Most Americans look forward to taking a little time off around Christmas. It is also a time of year when tens of thousands of military trainees, in the midst of basic training and AIT (advanced individual training), take part in the annual holiday pilgrimage known as Exodus.
A two-week Holiday Block Leave (HBL), Exodus break begins generally a week before Christmas and lasts until a week after Christmas. The primary reason for Exodus is so Drill Instructors, Basic and AIT training staff can spend Christmas with their families.
To accomplish this, the process started weeks before with Drill Instructors and Command leadership organizing and conducting briefings about holiday safety, emergency and medical information, and providing specific unit guidance to ensure their trainees get home swiftly and as safely as possible and return to base under the same principles.
Most service members don’t have enough leave saved up during training to take the break, but the military will allow them to “go in the hole” to take advantage of this time to reconnect with family. Service members have the choice of whether to take the break. If they choose not to take the break, they can remain at the training school assigned to various details during the Exodus period. Morale, welfare, and recreation activities have been identified to ensure the well-being of those who decide to stay at their training locations during HBL.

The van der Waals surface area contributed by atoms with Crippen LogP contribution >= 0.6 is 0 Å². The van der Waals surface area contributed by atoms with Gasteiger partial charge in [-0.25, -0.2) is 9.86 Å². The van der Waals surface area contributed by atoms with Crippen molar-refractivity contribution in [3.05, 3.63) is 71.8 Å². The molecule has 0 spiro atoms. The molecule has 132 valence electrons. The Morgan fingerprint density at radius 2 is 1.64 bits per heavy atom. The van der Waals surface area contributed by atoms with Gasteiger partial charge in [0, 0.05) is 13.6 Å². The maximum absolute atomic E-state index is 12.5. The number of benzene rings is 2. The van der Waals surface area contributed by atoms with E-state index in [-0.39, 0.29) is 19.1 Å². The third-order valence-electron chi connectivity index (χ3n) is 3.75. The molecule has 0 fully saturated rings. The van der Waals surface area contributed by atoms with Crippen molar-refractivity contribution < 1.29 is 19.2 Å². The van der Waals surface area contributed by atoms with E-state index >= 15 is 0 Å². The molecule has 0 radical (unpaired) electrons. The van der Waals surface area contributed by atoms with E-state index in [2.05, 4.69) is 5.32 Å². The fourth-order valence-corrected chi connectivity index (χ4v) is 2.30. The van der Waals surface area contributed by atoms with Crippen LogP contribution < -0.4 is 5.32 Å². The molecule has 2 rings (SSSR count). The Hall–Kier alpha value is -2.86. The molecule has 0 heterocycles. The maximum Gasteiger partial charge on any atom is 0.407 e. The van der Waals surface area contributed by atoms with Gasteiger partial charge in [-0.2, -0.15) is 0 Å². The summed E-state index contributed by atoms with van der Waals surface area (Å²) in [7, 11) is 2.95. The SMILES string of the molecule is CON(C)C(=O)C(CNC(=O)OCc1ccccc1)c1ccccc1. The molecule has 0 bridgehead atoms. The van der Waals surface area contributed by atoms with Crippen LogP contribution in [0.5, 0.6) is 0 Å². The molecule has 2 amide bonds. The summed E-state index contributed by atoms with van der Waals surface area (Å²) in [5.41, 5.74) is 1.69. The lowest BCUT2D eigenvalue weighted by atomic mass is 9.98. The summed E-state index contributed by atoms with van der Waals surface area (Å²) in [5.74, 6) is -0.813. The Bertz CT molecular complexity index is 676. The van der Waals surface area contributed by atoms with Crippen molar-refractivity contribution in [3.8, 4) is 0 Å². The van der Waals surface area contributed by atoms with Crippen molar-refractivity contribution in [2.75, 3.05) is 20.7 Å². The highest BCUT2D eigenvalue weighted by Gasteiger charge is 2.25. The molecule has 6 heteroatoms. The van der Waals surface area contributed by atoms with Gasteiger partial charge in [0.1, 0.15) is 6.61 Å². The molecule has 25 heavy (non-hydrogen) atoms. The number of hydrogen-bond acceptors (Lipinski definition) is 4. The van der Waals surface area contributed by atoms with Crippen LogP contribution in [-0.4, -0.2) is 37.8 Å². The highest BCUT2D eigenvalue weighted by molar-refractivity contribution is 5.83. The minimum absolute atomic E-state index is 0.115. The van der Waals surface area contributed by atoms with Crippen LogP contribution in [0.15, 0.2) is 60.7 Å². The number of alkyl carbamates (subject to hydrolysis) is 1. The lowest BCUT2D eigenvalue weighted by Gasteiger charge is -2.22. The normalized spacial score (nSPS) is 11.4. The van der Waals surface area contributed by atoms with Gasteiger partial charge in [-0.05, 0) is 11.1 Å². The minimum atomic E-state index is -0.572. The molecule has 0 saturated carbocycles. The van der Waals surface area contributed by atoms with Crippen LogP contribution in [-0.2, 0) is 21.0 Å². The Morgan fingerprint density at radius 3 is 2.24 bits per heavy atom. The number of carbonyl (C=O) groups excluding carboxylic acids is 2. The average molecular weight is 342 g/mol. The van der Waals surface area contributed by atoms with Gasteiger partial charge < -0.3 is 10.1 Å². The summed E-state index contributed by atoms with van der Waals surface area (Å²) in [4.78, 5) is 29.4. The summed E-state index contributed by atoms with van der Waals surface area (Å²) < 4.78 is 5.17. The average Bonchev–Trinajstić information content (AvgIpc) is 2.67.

A few years ago, my husband and I happened to be returning through the San Antonio airport on the day that Exodus started. It was a sea of Camo-clad warriors —soldiers, airmen, and sailors— from Joint Base San Antonio making their way home for the holidays. Over that first weekend of Exodus, thousands of service members from Joint Base San Antonio, the home of U.S. Army Medical Department Center and School —which trains combat medics and other health personnel— Navy Medicine Education, Training, and Logistics Command, Technical Schools, and the Air Force’s Special Warfare Training, fill the airport terminals and USO lounge. Volunteers lead service members through the check-in process and then provide food, coffee, and snacks at the USO lounge.
For many new trainees, this is the first time out from under the “all seeing” eye of their Drill Instructors and TAC NCOs. It is also the first time these new trainees have been away from home. With visions of rules and regulations dancing in their heads, warnings of proper military conduct echoing in their ears, and the sneaking feeling that the Drill Instructor is watching from some unseen corner, they nervously make their way home.
Christmas Exodus provides service members a much-needed and well-deserved break from their initial military training to return to families. When they return home they will be much different than when they left. There is a new maturity, a new confidence and pride in what they have accomplished thus far. Brimming with excitement, these one-time civilians have become warriors in training and are anxious to show their families what they have become when they get home for the holidays.